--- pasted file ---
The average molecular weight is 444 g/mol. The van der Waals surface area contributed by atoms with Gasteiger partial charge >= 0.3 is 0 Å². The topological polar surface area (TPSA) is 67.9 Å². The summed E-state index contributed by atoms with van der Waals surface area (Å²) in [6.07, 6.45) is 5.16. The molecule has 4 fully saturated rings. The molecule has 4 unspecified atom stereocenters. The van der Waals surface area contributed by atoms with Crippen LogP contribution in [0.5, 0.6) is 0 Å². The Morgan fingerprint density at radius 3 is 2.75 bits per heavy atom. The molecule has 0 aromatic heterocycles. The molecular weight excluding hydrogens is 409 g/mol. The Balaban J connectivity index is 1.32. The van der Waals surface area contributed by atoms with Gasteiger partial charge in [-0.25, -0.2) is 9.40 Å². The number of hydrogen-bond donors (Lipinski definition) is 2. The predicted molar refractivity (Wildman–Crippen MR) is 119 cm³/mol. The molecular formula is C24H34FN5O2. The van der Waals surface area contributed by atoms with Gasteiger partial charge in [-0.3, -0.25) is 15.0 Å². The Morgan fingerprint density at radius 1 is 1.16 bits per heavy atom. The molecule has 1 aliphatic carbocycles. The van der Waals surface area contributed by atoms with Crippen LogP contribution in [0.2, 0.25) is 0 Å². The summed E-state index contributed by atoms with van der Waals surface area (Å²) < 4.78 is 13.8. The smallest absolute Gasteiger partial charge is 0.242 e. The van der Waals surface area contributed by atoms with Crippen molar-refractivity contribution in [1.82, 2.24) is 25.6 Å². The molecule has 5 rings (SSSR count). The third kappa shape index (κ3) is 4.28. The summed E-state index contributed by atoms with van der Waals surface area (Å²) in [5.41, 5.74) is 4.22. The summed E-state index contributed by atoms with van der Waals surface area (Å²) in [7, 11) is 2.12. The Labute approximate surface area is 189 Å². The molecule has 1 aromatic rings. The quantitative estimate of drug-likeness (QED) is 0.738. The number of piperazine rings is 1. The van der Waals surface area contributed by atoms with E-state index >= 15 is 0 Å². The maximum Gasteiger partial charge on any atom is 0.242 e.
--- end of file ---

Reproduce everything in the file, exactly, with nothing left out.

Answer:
The average molecular weight is 444 g/mol. The van der Waals surface area contributed by atoms with Gasteiger partial charge >= 0.3 is 0 Å². The topological polar surface area (TPSA) is 67.9 Å². The summed E-state index contributed by atoms with van der Waals surface area (Å²) in [6.07, 6.45) is 5.16. The molecule has 4 fully saturated rings. The molecule has 4 unspecified atom stereocenters. The van der Waals surface area contributed by atoms with Crippen LogP contribution in [0.5, 0.6) is 0 Å². The Morgan fingerprint density at radius 3 is 2.75 bits per heavy atom. The molecule has 0 aromatic heterocycles. The molecular weight excluding hydrogens is 409 g/mol. The Balaban J connectivity index is 1.32. The van der Waals surface area contributed by atoms with Gasteiger partial charge in [-0.25, -0.2) is 9.40 Å². The number of hydrogen-bond donors (Lipinski definition) is 2. The predicted molar refractivity (Wildman–Crippen MR) is 119 cm³/mol. The molecular formula is C24H34FN5O2. The van der Waals surface area contributed by atoms with Gasteiger partial charge in [-0.3, -0.25) is 15.0 Å². The Morgan fingerprint density at radius 1 is 1.16 bits per heavy atom. The molecule has 1 aliphatic carbocycles. The van der Waals surface area contributed by atoms with Crippen LogP contribution in [0.2, 0.25) is 0 Å². The summed E-state index contributed by atoms with van der Waals surface area (Å²) < 4.78 is 13.8. The smallest absolute Gasteiger partial charge is 0.242 e. The van der Waals surface area contributed by atoms with Crippen molar-refractivity contribution in [1.82, 2.24) is 25.6 Å². The molecule has 5 rings (SSSR count). The third kappa shape index (κ3) is 4.28. The summed E-state index contributed by atoms with van der Waals surface area (Å²) in [5.41, 5.74) is 4.22. The summed E-state index contributed by atoms with van der Waals surface area (Å²) in [7, 11) is 2.12. The Labute approximate surface area is 189 Å². The molecule has 1 aromatic rings. The quantitative estimate of drug-likeness (QED) is 0.738. The number of piperazine rings is 1. The van der Waals surface area contributed by atoms with E-state index >= 15 is 0 Å². The maximum Gasteiger partial charge on any atom is 0.242 e.